Association of IRF5 in UK SLE families identifies a variant involved in polyadenylation.
ABSTRACT: Results from two studies have implicated the interferon regulatory gene IRF5 as a susceptibility gene in systemic lupus erythematosus (SLE). In this study, we conducted a family-based association analysis in 380 UK SLE nuclear families. Using a higher density of markers than has hitherto been screened, we show that there is association with two SNPs in the first intron, rs2004640 (P = 3.4 x 10(-4)) and rs3807306 (P = 4.9 x 10(-4)), and the association extends into the 3'-untranslated region (UTR). There is a single haplotype block encompassing IRF5 and we show for the first time that the gene comprises two over-transmitted haplotypes and a single under-transmitted haplotype. The strongest association is with a TCTAACT haplotype (T:U = 1.92, P = 5.8 x 10(-5)), which carries all the over-transmitted alleles from this study. Haplotypes carrying the T alleles of rs2004640 and rs2280714 and the A allele of rs10954213 are over-transmitted in SLE families. The TAT haplotype shows a dose-dependent relationship with mRNA expression. A differential expression pattern was seen between two expression probes located each side of rs10954213 in the 3'-UTR. rs10954213 shows the strongest association with RNA expression levels (P = 1 x 10(-14)). The A allele of rs10954213 creates a functional polyadenylation site and the A genotype correlates with increased expression of a transcript variant containing a shorter 3'-UTR. Expression levels of transcript variants with the shorter or longer 3'-UTRs are inversely correlated. Our data support a new mechanism by which an IRF5 polymorphism controls the expression of alternate transcript variants which may have different effects on interferon signalling.
Project description:Genetic variants of the interferon (IFN) regulatory factor 5 gene (IRF5) are associated with susceptibility to systemic lupus erythematosus (SLE). The contribution of these variants to IRF-5 expression in primary blood cells of SLE patients has not been addressed, nor has the role of type I IFNs. The aim of this study was to determine the association between increased IRF-5 expression and the IRF5 risk haplotype in SLE patients.IRF-5 transcript and protein levels in 44 Swedish patients with SLE and 16 healthy controls were measured by quantitative real-time polymerase chain reaction, minigene assay, and flow cytometry. Single-nucleotide polymorphisms rs2004640, rs10954213, and rs10488631 and the CGGGG insertion/deletion were genotyped in these patients. Genotypes of these polymorphisms defined both a common risk haplotype and a common protective haplotype.IRF-5 expression and alternative splicing were significantly up-regulated in SLE patients compared with healthy donors. Enhanced transcript and protein levels were associated with the risk haplotype of IRF5; rs10488631 displayed the only significant independent association that correlated with increased transcription from the noncoding first exon 1C. Minigene experiments demonstrated an important role for rs2004640 and the CGGGG insertion/deletion, along with type I IFNs, in regulating IRF5 expression.This study provides the first formal proof that IRF-5 expression and alternative splicing are significantly up-regulated in primary blood cells of patients with SLE. Furthermore, the risk haplotype is associated with enhanced IRF-5 transcript and protein expression in patients with SLE.
Project description:OBJECTIVE: Interferon regulatory factor 5 (IRF-5) is a transcription factor involved in the regulation of the host defense. Previous studies have demonstrated a significant association of various IRF5 gene polymorphisms with systemic lupus erythematosus (SLE) in Caucasians. The purpose of this case-control study was to investigate whether IRF5 polymorphisms are involved in the genetic predisposition to primary Sjögren's syndrome (SS), an autoimmune disease closely related to SLE. METHODS: We analyzed IRF5 rs2004640, rs2070197, rs10954213, and rs2280714 polymorphisms in a cohort of 212 primary SS patients and 162 healthy blood donors, all of whom were of Caucasian origin. The 4 polymorphisms examined were genotyped by competitive allele-specific polymerase chain reaction using fluorescence resonance energy transfer technology. RESULTS: The IRF5 rs2004640 GT or TT genotype (T allele carriers) was identified in 87% of primary SS patients compared with 77% of controls (P = 0.01, odds ratio [OR] 1.93 [95% confidence interval (95% CI) 1.15-3.42]). The IRF5 rs2004640 T allele was found on 59% of chromosomes from primary SS patients compared with 52% of chromosomes from controls (P = 0.04, OR 1.36 [95% CI 1.01-1.83]). No significant association of primary SS with rs2070197, rs10954213, or rs2280714 was seen when they were analyzed independently. Nevertheless, haplotype reconstructions based on the 4 polymorphisms examined suggest that various allele combinations of rs2004640 and rs2070197 could define susceptibility or protective haplotypes. CONCLUSION: This study is the first to demonstrate a significant association between primary SS and the IRF5 rs2004640 T allele. These results, which require further replication on larger populations, suggest that besides their association with identical major histocompatibility complex gene polymorphisms, primary SS and SLE share IRF gene polymorphisms as a common genetic susceptibility factor.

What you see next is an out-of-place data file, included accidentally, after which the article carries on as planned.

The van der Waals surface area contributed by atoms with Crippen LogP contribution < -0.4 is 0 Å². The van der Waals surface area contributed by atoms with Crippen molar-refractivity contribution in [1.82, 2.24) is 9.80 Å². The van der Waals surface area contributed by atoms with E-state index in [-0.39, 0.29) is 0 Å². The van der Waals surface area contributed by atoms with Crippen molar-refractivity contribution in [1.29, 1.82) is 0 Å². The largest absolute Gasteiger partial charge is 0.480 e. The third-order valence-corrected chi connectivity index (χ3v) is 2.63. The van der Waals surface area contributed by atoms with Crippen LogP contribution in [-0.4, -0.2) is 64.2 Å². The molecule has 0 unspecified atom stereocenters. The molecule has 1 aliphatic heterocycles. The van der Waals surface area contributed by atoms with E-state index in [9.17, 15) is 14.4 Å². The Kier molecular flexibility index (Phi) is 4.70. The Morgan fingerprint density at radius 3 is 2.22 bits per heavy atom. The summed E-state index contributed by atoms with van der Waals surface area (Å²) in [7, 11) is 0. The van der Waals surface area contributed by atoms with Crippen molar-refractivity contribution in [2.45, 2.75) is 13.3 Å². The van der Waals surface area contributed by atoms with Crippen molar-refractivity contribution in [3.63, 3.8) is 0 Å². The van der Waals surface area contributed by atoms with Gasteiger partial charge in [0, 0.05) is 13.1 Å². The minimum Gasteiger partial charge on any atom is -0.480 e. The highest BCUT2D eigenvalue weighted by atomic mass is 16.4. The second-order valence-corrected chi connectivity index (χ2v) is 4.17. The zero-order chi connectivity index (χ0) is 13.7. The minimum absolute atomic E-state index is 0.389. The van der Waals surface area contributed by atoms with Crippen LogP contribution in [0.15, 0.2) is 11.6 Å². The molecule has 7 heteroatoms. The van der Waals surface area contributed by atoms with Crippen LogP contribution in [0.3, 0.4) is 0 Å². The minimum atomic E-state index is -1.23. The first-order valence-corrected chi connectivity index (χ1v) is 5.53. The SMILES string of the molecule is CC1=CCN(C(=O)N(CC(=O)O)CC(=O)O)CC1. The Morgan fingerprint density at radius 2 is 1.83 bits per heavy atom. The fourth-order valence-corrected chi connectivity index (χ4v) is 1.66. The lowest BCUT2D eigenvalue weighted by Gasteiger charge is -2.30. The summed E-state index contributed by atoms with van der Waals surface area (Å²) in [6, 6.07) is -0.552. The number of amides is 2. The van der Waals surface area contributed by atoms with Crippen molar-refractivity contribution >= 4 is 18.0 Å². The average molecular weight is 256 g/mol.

Project description:OBJECTIVE:Interferon (IFN) signaling plays a crucial role in autoimmunity. Genetic variation in interferon regulatory factor 5 (IRF5), a major regulator of the type I interferon induction, has been associated with risk of developing several autoimmune diseases. In the current study we aimed to evaluate whether three sets of correlated IRF5 genetic variants, independently associated with SLE and with different functional roles, are involved in uveitis susceptibility and its clinical subphenotypes. METHODS:Three IRF5 polymorphisms, rs2004640, rs2070197 and rs10954213, representative of each group, were genotyped using TaqMan® allelic discrimination assays in a total of 263 non-anterior uveitis patients and 724 healthy controls of Spanish origin. RESULTS:A clear association between two of the three analyzed genetic variants, rs2004640 and rs10954213, and the absence of macular edema was observed in the case/control analysis (P FDR =5.07E-03, OR=1.48, CI 95%=1.14-1.92 and P FDR =3.37E-03, OR=1.54, CI 95%=1.19-2.01, respectively). Consistently, the subphenotype analysis accordingly with the presence/absence of this clinical condition also reached statistical significance (rs2004640: P=0.037, OR=0.69, CI 95%=0.48-0.98; rs10954213: P=0.030, OR=0.67, CI 95%=0.47-0.96), thus suggesting that both IRF5 genetic variants are specifically associated with the lack of macular edema in uveitis patients. CONCLUSION:Our results clearly showed for the first time that two functional genetic variants of IRF5 may play a role in the development of macular edema in non-anterior uveitis patients. Identifying genetic markers for macular edema could lead to the possibility of developing novel treatments or preventive therapies.